Viacheslav Pliuiko, an 18-year-old hailing from Poltava, Ukraine, has embarked on a remarkable journey as he commences his apprenticeship to become an electrical maintenance technician in the UK. His journey is deeply intertwined with the harrowing conflict in Ukraine that forced him and his mother to seek refuge in the UK.
Viacheslav said, “The last few years have been very challenging for myself and my family, but we have been warmly welcomed since we arrived in the UK.”
Poltava, his hometown, found itself perilously close to the front lines of the conflict, enduring frequent missile attacks.
“I was a 16-year-old schoolboy when the invasion happened,” Viacheslav said, “and I found it impossible to concentrate on my studies. Most of my classmates had to leave the country and I knew that I would not be able to progress at school and I would have no prospects for the future, so eventually my mother and I decided to leave.
“My father has had to stay in Ukraine with three of my grandparents which has been very difficult.”
Coming to the UK for safety
In the UK, Viacheslav and his mother found refuge through the Homes for Ukraine program. Initially, they stayed in a hotel for two months before being welcomed by a generous family.
Undeterred by the challenges, Viacheslav pursued his education. He completed both an electrical and electronic engineering course and his Ukrainian high school studies online. His determination led him to apply for an apprenticeship with ExxonMobil at Fawley, a company renowned in the oil and gas industry.
Viacheslav’s passion for engineering, coupled with his aptitude in math and physics, made him a strong candidate for the ExxonMobil apprenticeship programme. When he received the news of securing the apprenticeship, he described the moment as “exciting and overwhelming”. He said: “My dream had just come true! I’m extremely grateful for this opportunity and thrilled to become a part of ExxonMobil.”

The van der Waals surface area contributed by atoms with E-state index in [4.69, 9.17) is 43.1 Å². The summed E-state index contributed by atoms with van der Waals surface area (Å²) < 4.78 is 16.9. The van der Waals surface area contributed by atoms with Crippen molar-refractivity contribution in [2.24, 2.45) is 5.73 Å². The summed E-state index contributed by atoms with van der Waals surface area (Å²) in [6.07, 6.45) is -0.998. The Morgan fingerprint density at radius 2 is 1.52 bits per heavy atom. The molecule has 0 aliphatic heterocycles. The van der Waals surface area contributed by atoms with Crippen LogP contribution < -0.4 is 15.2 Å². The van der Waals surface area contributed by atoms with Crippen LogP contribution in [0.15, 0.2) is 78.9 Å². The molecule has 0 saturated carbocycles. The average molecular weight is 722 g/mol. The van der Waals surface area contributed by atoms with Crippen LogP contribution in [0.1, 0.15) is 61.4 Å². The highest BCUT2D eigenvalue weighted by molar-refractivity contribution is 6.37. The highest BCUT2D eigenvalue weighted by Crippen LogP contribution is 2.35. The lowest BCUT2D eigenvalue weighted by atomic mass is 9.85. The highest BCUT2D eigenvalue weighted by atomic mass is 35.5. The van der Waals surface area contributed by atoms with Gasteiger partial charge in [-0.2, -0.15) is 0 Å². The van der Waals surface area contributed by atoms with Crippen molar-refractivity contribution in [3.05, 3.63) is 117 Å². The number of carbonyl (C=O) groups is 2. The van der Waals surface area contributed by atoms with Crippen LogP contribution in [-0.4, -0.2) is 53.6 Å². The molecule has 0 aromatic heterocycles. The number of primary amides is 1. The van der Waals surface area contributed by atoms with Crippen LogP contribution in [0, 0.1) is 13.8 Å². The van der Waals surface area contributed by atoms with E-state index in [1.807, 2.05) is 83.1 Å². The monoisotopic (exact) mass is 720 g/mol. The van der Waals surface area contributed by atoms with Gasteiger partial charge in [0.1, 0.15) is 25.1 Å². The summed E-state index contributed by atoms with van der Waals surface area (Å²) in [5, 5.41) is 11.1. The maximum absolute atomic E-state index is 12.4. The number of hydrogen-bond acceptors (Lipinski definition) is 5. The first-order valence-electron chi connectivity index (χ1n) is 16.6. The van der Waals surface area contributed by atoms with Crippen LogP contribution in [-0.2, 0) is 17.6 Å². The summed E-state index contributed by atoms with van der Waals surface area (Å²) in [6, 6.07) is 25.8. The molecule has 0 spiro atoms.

“I am starting to feel very positive about the future.”
Starting an apprenticeship in the UK
In his first year as an apprentice, Viacheslav will gain practical skills at Eastleigh College and the Fawley complex, while simultaneously pursuing a two-year BTEC course at Basingstoke College of Technology to enhance his knowledge base. Over the following two years, he will refine his expertise at the Fawley complex, working towards completing a Level 3 science industry maintenance technician apprenticeship.
Louise Leavy, organisational development manager at Fawley, said: “Our new maintenance apprentices are part of a long and proud tradition of apprenticeships at Fawley and I am sure that Viacheslav and his colleagues will do us and themselves proud.”